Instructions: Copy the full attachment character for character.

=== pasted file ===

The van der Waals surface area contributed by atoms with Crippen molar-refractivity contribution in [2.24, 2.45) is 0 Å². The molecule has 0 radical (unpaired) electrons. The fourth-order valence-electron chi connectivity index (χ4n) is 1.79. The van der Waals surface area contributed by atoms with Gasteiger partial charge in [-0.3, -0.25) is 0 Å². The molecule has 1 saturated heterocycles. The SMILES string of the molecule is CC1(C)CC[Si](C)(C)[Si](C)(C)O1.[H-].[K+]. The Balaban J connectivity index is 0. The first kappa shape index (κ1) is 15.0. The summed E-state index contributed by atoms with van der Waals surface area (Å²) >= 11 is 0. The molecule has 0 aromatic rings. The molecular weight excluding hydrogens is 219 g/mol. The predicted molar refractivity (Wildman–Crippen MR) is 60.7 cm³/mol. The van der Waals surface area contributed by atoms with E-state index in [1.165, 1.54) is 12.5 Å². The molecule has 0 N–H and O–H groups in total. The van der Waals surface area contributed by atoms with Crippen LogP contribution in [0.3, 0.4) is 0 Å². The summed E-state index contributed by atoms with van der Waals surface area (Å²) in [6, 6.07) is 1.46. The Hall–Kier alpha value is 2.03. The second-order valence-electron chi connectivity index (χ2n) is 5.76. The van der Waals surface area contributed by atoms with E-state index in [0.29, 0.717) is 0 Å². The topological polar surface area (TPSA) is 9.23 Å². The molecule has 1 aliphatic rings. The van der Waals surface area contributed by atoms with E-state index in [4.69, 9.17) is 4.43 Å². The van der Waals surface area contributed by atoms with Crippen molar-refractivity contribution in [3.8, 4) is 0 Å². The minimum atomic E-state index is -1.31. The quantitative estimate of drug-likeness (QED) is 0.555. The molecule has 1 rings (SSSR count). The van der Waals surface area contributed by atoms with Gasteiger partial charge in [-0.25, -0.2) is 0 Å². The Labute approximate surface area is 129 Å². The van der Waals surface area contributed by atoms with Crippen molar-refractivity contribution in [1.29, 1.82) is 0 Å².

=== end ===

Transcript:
The van der Waals surface area contributed by atoms with Crippen molar-refractivity contribution in [2.24, 2.45) is 0 Å². The molecule has 0 radical (unpaired) electrons. The fourth-order valence-electron chi connectivity index (χ4n) is 1.79. The van der Waals surface area contributed by atoms with Gasteiger partial charge in [-0.3, -0.25) is 0 Å². The molecule has 1 saturated heterocycles. The SMILES string of the molecule is CC1(C)CC[Si](C)(C)[Si](C)(C)O1.[H-].[K+]. The Balaban J connectivity index is 0. The first kappa shape index (κ1) is 15.0. The summed E-state index contributed by atoms with van der Waals surface area (Å²) >= 11 is 0. The molecule has 0 aromatic rings. The molecular weight excluding hydrogens is 219 g/mol. The predicted molar refractivity (Wildman–Crippen MR) is 60.7 cm³/mol. The van der Waals surface area contributed by atoms with E-state index in [1.165, 1.54) is 12.5 Å². The molecule has 0 N–H and O–H groups in total. The van der Waals surface area contributed by atoms with Crippen LogP contribution in [0.3, 0.4) is 0 Å². The summed E-state index contributed by atoms with van der Waals surface area (Å²) in [6, 6.07) is 1.46. The Hall–Kier alpha value is 2.03. The second-order valence-electron chi connectivity index (χ2n) is 5.76. The van der Waals surface area contributed by atoms with E-state index in [0.29, 0.717) is 0 Å². The topological polar surface area (TPSA) is 9.23 Å². The molecule has 1 aliphatic rings. The van der Waals surface area contributed by atoms with E-state index in [4.69, 9.17) is 4.43 Å². The van der Waals surface area contributed by atoms with Crippen molar-refractivity contribution in [3.8, 4) is 0 Å². The minimum atomic E-state index is -1.31. The quantitative estimate of drug-likeness (QED) is 0.555. The molecule has 1 rings (SSSR count). The van der Waals surface area contributed by atoms with Gasteiger partial charge in [-0.25, -0.2) is 0 Å². The Labute approximate surface area is 129 Å². The van der Waals surface area contributed by atoms with Crippen molar-refractivity contribution in [1.29, 1.82) is 0 Å².